About a week and a half ago, I completed the manuscript for Experiencing Peter Gabriel: A Listener’s Companion. It includes eight chapters, a timeline, an introduction, a conclusion, a list of selected reading and media, and a list of selected listening. The book will be published by Rowman & Littlefield by September of 2016 in print and e-book form and will be available at Amazon and elsewhere.
The book cover will incorporate the following image:
I’m interested in proposing a paper for the 2016 Performance Studies Network conference at Bath Spa University. However, would the subject matter of my forthcoming listener’s guide to the music of thirty-year Bath area resident Peter Gabriel actually count? His “diverse, interdisciplinary developments,” “global perspective,” and so on certainly do seem to fit the themes of the conference, even though all of the confirmed activities are so far restricted to contemporary art music and world music. How could I afford to go, though?
For Experiencing Peter Gabriel: A Listener’s Companion, I think I made the correct decision to do Chapters 1-2 up to early Genesis (childhood/1967-71 and 1972-75), Chapter 3 covering Peter Gabriel 1 and 2 (1976-78), and one on each of the main studio albums after that. I’m nearing completion of Chapter 4 on PG3/Melt (1979-80), and it will be around 22 pages, which is similar to the lengths of Chapters 1, 2, and, 3. I was a bit worried I wouldn’t have enough material, but I think that PG3/Melt is his best album. In Chapters 5 (1981-4/IV/Security), 6 (1985-89/So), 7 (1990-99/Us), and 8 (2000-09/Up), I’ll also have his live album, four film/media scores, occasional movie songs, and entrepreneurial/humanitarian activities to cover a bit. Chapter 9 (2010-15/Scratch/NewBlood) will then also get into the covers/retrospective/double-Rock-Hall-induction, etc. stuff. It’s shaping up nicely!
Around the same time, Gabriel made an orchestra-accompanied cover version of the Beatles’ “Strawberry Fields Forever” for an obscure film of war-related footage and news headlines and clips from war movies combined with new versions of Beatles’ songs, called All This and World War II. The film and soundtrack double-album also include recordings by the Bee Gees, Leo Sayer, Tina Turner, Elton John, Frankie Valli, Rod Stewart, the London Symphony Orchestra, and numerous others, as released in November of 1976. Gabriel’s version of that Beatles’ song was thus his first solo release, and it is fairly charming, although he occasionally sounds rather like Kermit the Frog. He later worked on a number of film scores and film songs from 1984 to 2008 and then revisited the idea of orchestra-accompanied cover versions much more extensively on his 2010 album Scratch My Back. In a related project, the 2013 response-album And I’ll Scratch Yours includes other artists’ stylistically-distinctive cover versions of some of Gabriel’s songs.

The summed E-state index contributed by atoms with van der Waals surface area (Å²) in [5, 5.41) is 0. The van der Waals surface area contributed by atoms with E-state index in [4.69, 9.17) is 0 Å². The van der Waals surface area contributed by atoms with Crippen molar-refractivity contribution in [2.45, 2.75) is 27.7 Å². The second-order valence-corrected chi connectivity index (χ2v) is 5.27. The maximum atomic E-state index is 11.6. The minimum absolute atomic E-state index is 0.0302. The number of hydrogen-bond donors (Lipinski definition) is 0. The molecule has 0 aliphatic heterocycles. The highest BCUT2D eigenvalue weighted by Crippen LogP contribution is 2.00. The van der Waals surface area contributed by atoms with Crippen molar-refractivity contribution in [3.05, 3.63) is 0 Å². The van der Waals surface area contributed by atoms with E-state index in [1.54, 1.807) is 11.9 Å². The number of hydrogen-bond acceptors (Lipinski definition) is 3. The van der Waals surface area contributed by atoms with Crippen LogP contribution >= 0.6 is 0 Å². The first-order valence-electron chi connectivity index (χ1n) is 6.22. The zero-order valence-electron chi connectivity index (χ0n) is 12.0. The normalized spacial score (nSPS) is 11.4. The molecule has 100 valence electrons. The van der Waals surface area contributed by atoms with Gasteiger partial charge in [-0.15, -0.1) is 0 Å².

The last nine albums I added to my iTunes library are: Peter Gabriel’s OVO (Millennium Show), Long Walk Home (the soundtrack from Rabbit-Proof Fence), Scratch My Back, and New Blood; Tori Amos’s Abnormally Attracted to Sin, Midwinter Graces, and Night of Hunters; and Kate Bush’s Director’s Cut and 50 Words for Snow. Number of songs: 127, range of duration: 0:59-13:32, average duration: 5:00, number of songs without guitars, drums, or synthesizers (i.e., with orchestra, piano, and/or choir): 61 (48%). Three minutes, three chords, three verses, three choruses …… not so much. (Not that there’s anything wrong with that!)
Peter Gabriel’s New Blood (2011) is a fascinating album, comprising orchestral arrangements (by John Metcalfe) of some of Gabriel’s best album tracks from 1977 to 2002: such as, “The Rhythm of the Heat,” “San Jacinto,” “The Intruder,” “Wallflower,” “Digging in the Dirt,” and “Darkness.” Disc 1 has vocal versions, and the Special Edition’s Disc 2 mostly has instrumental versions that don’t include approximations of the vocals. Those renditions are thus “karaoke” songs (the “empty orchestra” being literally orchestra, in this case), presumably for people–like me–who know most of these songs really well.
There are NO versions of such more obvious Gabriel hits as “Games without Frontiers,” “Biko,” “Shock the Monkey,” “Sledgehammer,” “Big Time,” “Steam,” or “Come Talk to Me,” but it does include four songs from the 1986 hit album So: “Red Rain,” “In Your Eyes, “Mercy Street,” and “Don’t Give Up”–the vocal version featuring Norwegian musician Ane Brun providing a guest vocal quite unlike Kate Bush’s original. It also has two songs from the 2000 soundtrack OVO – The Millennium Show (“Downside Up,” featuring his daughter Melanie Gabriel, and “The Nest That Sailed the Sky”), plus (after a five-minute ambient noise track) a “bonus track” of “Solsbury Hill.”
The Special Edition disc also has “Blood of Eden” (in a vocal version) and there were two additional digital-download-only songs. I think “Here Comes the Flood” would also have worked pretty well, but I suppose there are already quite a few alternate versions of that song.